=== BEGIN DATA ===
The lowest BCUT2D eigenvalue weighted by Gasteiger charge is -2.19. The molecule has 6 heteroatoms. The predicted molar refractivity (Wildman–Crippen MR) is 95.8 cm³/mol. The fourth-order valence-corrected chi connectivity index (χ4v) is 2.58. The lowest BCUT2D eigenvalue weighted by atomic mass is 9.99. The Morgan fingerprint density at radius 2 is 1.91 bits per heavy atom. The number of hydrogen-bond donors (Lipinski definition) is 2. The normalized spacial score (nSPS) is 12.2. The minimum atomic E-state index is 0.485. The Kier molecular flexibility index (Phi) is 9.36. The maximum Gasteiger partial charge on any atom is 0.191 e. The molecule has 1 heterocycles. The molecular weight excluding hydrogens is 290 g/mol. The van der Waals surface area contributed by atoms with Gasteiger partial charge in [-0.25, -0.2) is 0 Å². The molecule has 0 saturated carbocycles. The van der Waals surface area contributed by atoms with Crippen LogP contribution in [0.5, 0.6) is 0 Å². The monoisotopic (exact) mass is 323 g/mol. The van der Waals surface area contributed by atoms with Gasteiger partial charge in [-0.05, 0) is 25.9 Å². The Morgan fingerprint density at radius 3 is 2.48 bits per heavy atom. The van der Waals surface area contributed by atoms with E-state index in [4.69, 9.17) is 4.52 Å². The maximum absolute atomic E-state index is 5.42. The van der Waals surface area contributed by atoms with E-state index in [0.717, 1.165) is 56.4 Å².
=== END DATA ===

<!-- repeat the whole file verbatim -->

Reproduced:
The lowest BCUT2D eigenvalue weighted by Gasteiger charge is -2.19. The molecule has 6 heteroatoms. The predicted molar refractivity (Wildman–Crippen MR) is 95.8 cm³/mol. The fourth-order valence-corrected chi connectivity index (χ4v) is 2.58. The lowest BCUT2D eigenvalue weighted by atomic mass is 9.99. The Morgan fingerprint density at radius 2 is 1.91 bits per heavy atom. The number of hydrogen-bond donors (Lipinski definition) is 2. The normalized spacial score (nSPS) is 12.2. The minimum atomic E-state index is 0.485. The Kier molecular flexibility index (Phi) is 9.36. The maximum Gasteiger partial charge on any atom is 0.191 e. The molecule has 1 heterocycles. The molecular weight excluding hydrogens is 290 g/mol. The van der Waals surface area contributed by atoms with Gasteiger partial charge in [-0.25, -0.2) is 0 Å². The molecule has 0 saturated carbocycles. The van der Waals surface area contributed by atoms with Crippen LogP contribution in [0.5, 0.6) is 0 Å². The monoisotopic (exact) mass is 323 g/mol. The van der Waals surface area contributed by atoms with Gasteiger partial charge in [-0.05, 0) is 25.9 Å². The Morgan fingerprint density at radius 3 is 2.48 bits per heavy atom. The van der Waals surface area contributed by atoms with E-state index in [4.69, 9.17) is 4.52 Å². The maximum absolute atomic E-state index is 5.42. The van der Waals surface area contributed by atoms with E-state index in [0.717, 1.165) is 56.4 Å².